The first is the completion key which is "per connection" data and is set when you associate the file handle or socket with the completion port by calling CreateIoCompletionPort() with the socket/file handle and an existing completion port. This value is returned on every call to GetQueuedCompletionStatus() for a given connection.

The second is the 'extended overlapped' structure which is "per operation" data. Each concurrent operation MUST have a unique overlapped structure assigned for it.

In your design above you should be using the "per connection" data to identify your connection. You have two connections (sockets) that are linked, so I would have two linked classes, one for each side of the connection. The class (or struct if you're using C rather than C++) would hold the socket, a pointer to the other half of the connection and a flag that indicates which type of connection it is. If using C++ these two classes would derive from a common base class so that you could call a member function to determine which type of connection the completion key represents. If using C use a discriminated union.

You then simply cast your completion key to the base, then determine which connection type you have and cast to the correct class/struct. You now know which connection the operation was performed on. The connection class can store all of the state for the state machine that runs its protocol.

As Criag mentions, each overlapped structure is "unique per operation" and in my IOCP code this tends to allow access to the data buffer for the operation and a flag that tells me what the operation was (read/write/accept/connect, etc).

One potential piece of complexity is keeping the per operation and per connection data alive until all outstanding operations that use it are complete. I personally favour reference counting of both the per connection and per operation data, but I'm sure there are other ways.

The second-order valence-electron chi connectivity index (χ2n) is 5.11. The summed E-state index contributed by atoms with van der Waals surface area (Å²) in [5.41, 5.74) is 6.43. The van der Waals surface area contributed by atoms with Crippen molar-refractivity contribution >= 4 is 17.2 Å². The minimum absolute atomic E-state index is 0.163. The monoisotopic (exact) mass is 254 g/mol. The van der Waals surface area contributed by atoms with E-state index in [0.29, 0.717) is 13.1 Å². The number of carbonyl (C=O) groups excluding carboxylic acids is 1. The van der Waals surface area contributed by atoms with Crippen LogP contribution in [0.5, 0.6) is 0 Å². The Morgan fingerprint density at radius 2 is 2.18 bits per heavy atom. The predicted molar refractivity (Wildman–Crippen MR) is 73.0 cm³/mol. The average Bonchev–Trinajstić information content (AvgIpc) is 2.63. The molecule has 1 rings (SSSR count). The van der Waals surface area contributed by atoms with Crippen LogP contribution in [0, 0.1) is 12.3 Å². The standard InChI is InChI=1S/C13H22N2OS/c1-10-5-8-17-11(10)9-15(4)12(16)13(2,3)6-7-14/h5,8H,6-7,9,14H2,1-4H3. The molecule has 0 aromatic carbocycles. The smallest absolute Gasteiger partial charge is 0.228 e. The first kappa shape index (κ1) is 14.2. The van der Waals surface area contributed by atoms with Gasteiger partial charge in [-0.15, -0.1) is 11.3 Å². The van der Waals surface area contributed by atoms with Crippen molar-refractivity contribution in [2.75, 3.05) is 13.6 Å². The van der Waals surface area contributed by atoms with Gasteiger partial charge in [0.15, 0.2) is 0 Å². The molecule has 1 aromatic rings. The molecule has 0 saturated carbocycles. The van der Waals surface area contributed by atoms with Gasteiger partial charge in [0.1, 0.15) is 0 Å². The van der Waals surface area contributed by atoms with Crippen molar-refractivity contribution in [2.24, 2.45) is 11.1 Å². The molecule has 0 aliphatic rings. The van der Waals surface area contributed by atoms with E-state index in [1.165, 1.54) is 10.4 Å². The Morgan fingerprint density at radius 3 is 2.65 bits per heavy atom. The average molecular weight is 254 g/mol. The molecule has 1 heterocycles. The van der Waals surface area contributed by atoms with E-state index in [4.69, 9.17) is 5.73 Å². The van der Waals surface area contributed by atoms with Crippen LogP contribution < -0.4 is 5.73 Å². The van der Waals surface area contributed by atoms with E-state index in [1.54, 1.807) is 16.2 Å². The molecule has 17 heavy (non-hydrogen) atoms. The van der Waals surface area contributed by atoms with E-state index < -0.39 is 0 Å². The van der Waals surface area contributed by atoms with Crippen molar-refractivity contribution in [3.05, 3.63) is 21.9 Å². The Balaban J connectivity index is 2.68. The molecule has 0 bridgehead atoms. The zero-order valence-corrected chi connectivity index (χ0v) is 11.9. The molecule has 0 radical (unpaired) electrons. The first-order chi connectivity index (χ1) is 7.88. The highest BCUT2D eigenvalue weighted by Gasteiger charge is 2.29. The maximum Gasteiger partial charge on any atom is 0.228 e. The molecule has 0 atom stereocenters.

I have some example code for IOCP that uses these concepts (though doesn't provide a 'two connection' example), you can download it from here: http://www.serverframework.com/products---the-free-framework.html

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This is in my opinion a more precise answer than the accepted one (though that one is not wrong). The CompletionKey value is exactly what one could use in this case. –  Damon Sep 5 '12 at 10:45
1  
Damon; you need a separate OVERLAPPED per operation. In a simple system where you never have more than one read OR one write pending at a time then a single separate OVERLAPPED per socket would suffice; anything more complex needs a unique OVERLAPPED PER concurrent operation. I find that even simple transactional servers will tend to work better if the next recv is issue at the end of processing the current recv completion rather than after processing the corresponding write completion from the reply that you've written... –  Len Holgate Sep 5 '12 at 11:42
    
Sorry, my wording was misleading (or indeed wrong). Yes, you certainly need to provide the memory location for a unique OVERLAPPED for each single request (say, sendto or readfile) that you fire off, but these are just "opaque" blocks without much useful information that the OS needs during the overlapped operation (I use them to piggyback some other data). In my above "for cosmetics, not because it's needed", I thought of the kind-of-rubbish ptr-to-OVERLAPPED that's filled in when getting a queued status, but on a second thought, even that won't work reliably with concurrent threads. –  Damon Sep 5 '12 at 13:18
    
(deleted that line above, because it's really misleading) –  Damon Sep 5 '12 at 13:19